This isn’t your typical print launch.
Inspired by Fleur Cowles’ Flair magazine—which published between 1950 and 1951—Ivy Baer Sherman is launching Vintage Magazine, a twice-yearly publication she says celebrates “classic culture and the pleasures of print.”
Sherman, a first time publisher and editor, most recently served as director of publications at Manhattan’s Friends Seminary. She said she fell in love with Flair in 2003 when she attended an exhibit dedicated to the magazine at the Pratt Manhattan Gallery. “The distinguishing feature of a Flair cover was a die cut, which offered an artful glimpse onto the world within,” she told FOLIO:. “Turning the cover revealed further delights–foldouts and fabulous illustrations.”
Sherman has attempted to replicate some of Flair’s foldouts and special inserts with Vintage, whose premiere issue features pages cut to resemble album covers, a flipbook-style pictorial history of hairstyles through the years and fold-out photos, among others. The magazine mixes fonts, textures, photos and illustrations to cover topics including art, music, fashion, food and travel.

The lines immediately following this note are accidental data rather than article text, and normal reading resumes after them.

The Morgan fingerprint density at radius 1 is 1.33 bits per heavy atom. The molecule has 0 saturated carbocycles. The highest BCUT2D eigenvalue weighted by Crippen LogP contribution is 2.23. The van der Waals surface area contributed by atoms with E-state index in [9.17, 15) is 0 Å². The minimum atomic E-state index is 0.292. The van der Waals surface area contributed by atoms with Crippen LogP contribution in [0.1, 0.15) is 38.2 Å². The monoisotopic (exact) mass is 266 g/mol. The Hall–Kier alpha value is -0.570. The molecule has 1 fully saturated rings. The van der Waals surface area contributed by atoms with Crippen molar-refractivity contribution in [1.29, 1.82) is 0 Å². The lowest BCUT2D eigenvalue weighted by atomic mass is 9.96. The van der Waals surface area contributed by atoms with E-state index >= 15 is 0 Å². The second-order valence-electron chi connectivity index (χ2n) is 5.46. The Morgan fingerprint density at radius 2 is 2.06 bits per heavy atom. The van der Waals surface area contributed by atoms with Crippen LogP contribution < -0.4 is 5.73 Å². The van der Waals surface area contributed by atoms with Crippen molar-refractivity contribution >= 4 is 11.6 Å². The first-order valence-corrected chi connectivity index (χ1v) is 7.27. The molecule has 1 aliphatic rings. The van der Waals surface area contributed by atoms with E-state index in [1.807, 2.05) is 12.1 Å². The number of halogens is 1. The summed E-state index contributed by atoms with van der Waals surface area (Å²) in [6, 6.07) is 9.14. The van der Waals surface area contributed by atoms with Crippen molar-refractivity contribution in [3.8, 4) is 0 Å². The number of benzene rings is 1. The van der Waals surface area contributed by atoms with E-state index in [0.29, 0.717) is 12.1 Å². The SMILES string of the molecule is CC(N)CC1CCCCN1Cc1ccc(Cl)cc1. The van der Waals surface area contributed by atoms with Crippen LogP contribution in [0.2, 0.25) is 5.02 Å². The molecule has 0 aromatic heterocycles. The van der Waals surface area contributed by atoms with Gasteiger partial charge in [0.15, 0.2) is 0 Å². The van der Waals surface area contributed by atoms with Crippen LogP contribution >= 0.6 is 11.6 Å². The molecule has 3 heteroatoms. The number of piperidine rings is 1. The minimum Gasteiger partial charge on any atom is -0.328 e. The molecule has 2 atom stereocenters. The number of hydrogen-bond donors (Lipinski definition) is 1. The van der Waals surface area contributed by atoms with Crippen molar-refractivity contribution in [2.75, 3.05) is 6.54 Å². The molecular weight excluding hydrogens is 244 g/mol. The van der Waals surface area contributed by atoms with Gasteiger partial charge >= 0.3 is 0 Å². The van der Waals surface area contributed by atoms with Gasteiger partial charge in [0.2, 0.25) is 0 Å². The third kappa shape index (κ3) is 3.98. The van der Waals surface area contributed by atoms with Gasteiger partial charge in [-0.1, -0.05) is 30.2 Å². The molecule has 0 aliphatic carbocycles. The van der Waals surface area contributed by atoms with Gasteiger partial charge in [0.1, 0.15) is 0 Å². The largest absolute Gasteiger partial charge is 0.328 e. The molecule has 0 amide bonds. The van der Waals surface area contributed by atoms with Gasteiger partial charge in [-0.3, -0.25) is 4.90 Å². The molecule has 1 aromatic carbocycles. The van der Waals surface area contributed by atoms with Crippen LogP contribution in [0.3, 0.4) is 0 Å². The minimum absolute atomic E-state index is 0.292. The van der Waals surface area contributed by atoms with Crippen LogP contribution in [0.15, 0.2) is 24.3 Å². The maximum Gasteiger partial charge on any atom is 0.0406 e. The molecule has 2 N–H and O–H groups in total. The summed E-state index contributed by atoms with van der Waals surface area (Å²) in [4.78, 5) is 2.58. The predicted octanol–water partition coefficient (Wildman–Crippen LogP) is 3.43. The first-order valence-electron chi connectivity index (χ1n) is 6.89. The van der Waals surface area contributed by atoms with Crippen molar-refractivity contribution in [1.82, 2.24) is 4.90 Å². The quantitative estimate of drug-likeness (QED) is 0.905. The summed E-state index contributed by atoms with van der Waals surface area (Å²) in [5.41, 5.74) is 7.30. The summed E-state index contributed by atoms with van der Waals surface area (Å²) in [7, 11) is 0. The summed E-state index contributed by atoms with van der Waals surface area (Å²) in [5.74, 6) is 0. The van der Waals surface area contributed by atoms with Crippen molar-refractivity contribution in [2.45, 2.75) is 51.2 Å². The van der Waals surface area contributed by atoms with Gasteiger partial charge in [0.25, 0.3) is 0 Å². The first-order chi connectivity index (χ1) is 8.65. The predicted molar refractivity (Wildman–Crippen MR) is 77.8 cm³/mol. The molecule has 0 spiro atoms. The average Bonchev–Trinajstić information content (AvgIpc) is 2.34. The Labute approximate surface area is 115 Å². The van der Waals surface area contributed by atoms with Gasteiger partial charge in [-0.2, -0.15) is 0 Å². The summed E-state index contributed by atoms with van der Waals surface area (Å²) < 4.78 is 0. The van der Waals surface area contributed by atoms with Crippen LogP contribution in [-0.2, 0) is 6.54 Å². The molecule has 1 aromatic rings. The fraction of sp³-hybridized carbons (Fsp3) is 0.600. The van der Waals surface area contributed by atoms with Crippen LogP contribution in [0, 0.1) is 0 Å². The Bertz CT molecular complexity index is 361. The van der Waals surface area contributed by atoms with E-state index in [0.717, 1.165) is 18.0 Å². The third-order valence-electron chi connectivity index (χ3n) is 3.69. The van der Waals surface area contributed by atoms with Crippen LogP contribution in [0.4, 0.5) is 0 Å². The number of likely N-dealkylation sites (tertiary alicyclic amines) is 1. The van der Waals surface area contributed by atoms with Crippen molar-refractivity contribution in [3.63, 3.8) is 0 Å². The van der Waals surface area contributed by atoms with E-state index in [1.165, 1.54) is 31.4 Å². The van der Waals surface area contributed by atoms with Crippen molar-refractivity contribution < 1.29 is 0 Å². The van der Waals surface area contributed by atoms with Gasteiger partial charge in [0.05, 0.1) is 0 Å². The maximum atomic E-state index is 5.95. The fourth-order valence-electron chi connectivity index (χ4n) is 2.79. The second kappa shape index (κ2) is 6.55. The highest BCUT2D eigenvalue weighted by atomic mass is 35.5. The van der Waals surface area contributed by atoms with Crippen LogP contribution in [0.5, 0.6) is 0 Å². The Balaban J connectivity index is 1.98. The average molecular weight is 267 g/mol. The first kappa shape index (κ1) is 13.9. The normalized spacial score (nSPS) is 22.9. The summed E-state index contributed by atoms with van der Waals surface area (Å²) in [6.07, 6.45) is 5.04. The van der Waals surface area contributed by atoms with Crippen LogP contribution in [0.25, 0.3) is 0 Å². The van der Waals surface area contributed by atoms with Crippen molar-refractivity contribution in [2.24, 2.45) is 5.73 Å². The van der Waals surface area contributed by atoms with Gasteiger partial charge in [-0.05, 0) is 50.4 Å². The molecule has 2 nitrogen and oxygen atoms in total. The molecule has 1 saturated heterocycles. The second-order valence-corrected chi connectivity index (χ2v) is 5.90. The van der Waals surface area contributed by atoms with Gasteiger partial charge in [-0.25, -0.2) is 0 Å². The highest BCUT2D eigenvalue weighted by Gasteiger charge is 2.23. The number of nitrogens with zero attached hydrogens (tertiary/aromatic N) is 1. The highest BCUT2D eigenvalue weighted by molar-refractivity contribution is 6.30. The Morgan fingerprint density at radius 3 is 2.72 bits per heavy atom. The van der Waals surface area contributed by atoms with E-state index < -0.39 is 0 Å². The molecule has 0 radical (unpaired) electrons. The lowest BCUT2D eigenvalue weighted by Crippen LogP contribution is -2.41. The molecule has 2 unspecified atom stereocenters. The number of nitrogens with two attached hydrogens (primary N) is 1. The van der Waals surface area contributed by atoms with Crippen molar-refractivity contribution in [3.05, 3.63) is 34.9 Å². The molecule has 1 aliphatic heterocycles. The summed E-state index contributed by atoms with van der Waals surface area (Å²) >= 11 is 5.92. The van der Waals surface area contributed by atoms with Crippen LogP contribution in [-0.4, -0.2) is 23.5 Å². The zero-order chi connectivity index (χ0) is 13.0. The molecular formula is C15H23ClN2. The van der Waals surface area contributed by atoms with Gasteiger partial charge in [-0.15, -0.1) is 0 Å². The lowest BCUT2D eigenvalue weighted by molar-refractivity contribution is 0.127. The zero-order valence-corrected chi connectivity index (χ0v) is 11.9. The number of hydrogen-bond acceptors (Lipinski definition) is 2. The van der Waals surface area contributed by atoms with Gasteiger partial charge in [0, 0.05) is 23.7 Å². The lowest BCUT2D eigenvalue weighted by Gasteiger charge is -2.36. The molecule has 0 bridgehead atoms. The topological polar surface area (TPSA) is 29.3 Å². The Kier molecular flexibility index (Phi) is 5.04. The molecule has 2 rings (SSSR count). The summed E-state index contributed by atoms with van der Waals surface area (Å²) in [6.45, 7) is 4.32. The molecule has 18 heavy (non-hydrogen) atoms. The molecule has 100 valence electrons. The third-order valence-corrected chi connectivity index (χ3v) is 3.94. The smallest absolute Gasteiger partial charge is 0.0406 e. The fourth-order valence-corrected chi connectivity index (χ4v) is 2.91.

The magazine was financed privately and is owned by Vintage Magazine Ltd. Sherman declined to say how much it cost to produce the magazine.
The launch issue, which took roughly six months to produce, doesn’t feature any advertisements. “Vintage Magazine does not have a traditional business plan,” said Sherman. “I am following the energized conversations now taking place—such as Samir Husni’s think tank on magazines.” The magazine is available by subscription-only at vintagezine.com. Each issue costs $20 while a year sub (two issues) costs $32. A two-year subscription costs $60.
Why did Sherman produce such an extravagant print product when the print magazine industry is in such a state of turmoil? “My tendency is to step toward a problem in order to assess and assist,” Sherman said. “In the case of print magazines, I find this a particularly exciting time; all eyes are focused on the medium. What better time to make a statement? It is time to show what print can do.”